By Michal Hallel Abulafia
Galilee Medical Center
Editor’s Note: The following article takes place at Galilee Medical Center, an innovative Israeli hospital that has had a long-standing relationship with the Lehigh Valley medical community for over 20 years.
I'm a "dream doctor" – a medical clown. I skate around Galilee Medical Center with a red nose, a tambourine and a guitar and work as part of the multidisciplinary care teams in a variety of departments helping to improve patient well-being and care.
In the mornings I come to the Pediatric Surgery Department, which treats children with all types of injuries and wounds from all over the Galilee region.
Not long ago, I arrived at the department and found a wonderful 11-year-old boy who was one of the many casualties of Syrian violence that Galilee Medical Center has treated since March 2013 in accordance with the government of Israel's decision.
A rocket had struck the boy's home, causing serious injuries to both of his legs. His mother brought him across the hostile border to Israel, even though Israel and Syria are formally enemy countries, to try to save his life. He survived complicated and difficult treatments, but at the high cost of losing both of his legs.
Around the world, people talk about Syrian casualties, but here at the medical center, we see each one as a human being that underwent a tragedy.
Every one of them has a story that breaks our hearts, especially the children. When I first saw this boy I got a chill. He was very quiet and introverted, but was inspecting his surroundings with a wide-eyed curiosity.
From the moment he saw me, his eyes warmed with love. He sang out about the funny clown and smiled. Over time, and with a lot of energy and compassion, the boy, his mother and I really connected.
He loved to sing with me while I strummed a couple of chords on my guitar – “Shukran Allah, v’Allah Ho Akbar” (thanks to the Lord, the Lord is great).
His mother, a war widow with strong hope and faith, waited for me to visit. She was smart with a dark cynicism that occasionally overcame her and slipped out. I tried to play songs for her by the Lebanese singer Fairuz. Listening to these songs gave her fleeting moments of happiness that transcended time and place.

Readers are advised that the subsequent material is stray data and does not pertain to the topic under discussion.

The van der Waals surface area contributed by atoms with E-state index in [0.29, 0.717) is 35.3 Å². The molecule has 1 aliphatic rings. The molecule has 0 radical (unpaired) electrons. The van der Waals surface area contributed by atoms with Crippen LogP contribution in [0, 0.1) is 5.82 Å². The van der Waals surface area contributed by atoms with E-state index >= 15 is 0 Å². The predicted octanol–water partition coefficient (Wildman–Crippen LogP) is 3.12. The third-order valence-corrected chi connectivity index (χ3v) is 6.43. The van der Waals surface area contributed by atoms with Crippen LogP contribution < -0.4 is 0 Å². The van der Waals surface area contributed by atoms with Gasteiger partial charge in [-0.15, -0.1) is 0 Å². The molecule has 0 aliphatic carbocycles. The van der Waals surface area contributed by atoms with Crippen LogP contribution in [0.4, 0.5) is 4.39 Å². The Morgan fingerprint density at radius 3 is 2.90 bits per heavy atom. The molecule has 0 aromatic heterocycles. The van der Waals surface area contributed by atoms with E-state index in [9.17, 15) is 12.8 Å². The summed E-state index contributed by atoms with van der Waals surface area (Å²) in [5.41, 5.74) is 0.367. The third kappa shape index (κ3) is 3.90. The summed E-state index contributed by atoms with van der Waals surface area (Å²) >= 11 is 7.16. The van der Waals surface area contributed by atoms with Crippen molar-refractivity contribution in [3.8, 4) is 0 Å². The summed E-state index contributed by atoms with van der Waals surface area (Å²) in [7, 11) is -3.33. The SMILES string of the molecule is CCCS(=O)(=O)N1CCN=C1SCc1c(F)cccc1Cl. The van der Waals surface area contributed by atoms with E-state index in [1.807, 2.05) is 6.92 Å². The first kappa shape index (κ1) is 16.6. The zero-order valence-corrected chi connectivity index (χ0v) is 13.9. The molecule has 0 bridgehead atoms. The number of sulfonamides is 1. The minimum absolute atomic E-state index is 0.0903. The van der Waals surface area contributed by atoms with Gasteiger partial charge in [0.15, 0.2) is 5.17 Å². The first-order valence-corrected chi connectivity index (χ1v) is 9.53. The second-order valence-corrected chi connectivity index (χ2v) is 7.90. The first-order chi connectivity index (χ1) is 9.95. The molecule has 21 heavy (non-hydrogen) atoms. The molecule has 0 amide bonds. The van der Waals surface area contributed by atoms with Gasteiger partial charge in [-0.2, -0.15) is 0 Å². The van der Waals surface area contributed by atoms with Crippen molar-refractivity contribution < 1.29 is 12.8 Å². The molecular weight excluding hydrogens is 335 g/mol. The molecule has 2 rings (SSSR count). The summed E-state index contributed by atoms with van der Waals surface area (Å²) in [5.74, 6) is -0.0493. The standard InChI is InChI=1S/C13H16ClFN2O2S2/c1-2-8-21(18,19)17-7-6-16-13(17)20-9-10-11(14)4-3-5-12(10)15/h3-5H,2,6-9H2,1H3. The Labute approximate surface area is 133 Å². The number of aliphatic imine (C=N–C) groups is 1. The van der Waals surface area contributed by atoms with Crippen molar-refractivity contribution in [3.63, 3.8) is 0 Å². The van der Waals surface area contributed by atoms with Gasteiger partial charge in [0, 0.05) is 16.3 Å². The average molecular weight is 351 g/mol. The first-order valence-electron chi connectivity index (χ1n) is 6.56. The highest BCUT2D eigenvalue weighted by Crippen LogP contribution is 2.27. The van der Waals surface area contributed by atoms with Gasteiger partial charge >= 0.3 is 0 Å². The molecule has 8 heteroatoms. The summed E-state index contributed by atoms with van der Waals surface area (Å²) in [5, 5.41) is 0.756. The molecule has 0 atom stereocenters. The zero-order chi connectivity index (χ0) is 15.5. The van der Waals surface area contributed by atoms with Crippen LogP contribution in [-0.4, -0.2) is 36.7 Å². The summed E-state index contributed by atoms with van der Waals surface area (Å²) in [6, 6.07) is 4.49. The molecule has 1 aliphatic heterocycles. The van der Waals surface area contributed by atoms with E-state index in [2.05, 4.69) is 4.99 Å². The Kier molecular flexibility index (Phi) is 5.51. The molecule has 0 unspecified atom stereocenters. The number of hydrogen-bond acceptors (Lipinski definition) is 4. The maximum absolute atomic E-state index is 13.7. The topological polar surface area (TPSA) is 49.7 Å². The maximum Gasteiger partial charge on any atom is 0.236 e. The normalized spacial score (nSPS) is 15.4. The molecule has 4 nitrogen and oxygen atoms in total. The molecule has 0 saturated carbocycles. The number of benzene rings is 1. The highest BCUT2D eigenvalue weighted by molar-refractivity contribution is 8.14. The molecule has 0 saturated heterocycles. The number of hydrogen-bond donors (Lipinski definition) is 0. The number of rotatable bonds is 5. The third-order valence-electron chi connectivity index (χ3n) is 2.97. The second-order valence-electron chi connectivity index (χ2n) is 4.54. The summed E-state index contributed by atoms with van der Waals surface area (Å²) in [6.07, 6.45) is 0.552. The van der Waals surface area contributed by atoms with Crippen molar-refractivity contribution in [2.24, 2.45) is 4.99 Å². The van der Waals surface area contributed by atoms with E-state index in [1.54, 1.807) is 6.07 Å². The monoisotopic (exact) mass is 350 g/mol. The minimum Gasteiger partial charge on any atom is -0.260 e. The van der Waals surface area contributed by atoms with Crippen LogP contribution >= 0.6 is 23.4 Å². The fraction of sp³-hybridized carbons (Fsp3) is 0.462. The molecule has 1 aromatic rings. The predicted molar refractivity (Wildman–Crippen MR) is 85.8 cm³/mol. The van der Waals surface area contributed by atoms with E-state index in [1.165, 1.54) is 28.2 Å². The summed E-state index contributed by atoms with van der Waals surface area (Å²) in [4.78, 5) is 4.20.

I was so moved by the boy's love for my guitar that I decided I wanted to get one for him. I sent text messages to some friends for help and one who had a guitar she wasn't using gave it to me with a music book for beginners.
On the eve of the holiday Yom Kippur I brought him the new guitar and froze when I saw him. He had just undergone another operation and he lay in bed in pain and distress. This was really the first time I had seen him truly sad. He was miserable from the pain and felt down and out about his terrible situation.
I sat on his bed and whispered into his ear, “I have a present for you.” He lifted his head and his dark curious eyes lit up because he could already guess what it was. He said “you brought me a guitar, right?”
I showed him the guitar and laid it in his hands. At first he screamed from pain, “You sing! You play for me, so it won’t hurt me.” Concerned, I turned to his mother for an explanation. She said, "Your voice calms him and helps him heal.” I took the guitar back, tuned the strings and began to sing his favorite song. He began to relax and closed his eyes.
He expressed such love for me and the other dream doctors, that we taught him magic tricks, juggling and even some drumming. During his long and difficult rehabilitation he learned many things and of course to strum his guitar. One day I said to his mother that he will be able to juggle and play for his friends from the neighborhood; his mother replied in a trembling voice, “Are there even any children left in Syria?”
When it was time to say goodbye, four medical clowns, the Pediatric Surgery Department staff and all the other hospitalized children and their families threw a going away party for him with music, magic tricks and activities. His guitar was wrapped, along with his music book and bundles of clothes that he and his mother received for the trip back home to Syria.
He said to me, "tomorrow, Michalita will come, and I won't be here.” I, the loud silly clown, cried inside silently.
He will stay with me always — in my thoughts, when I play guitar, when I sing and even when I pray. I will always keep the young boy from Syria who already passed through too much hardship and whose journey ahead will be even harder still, in my mind and heart.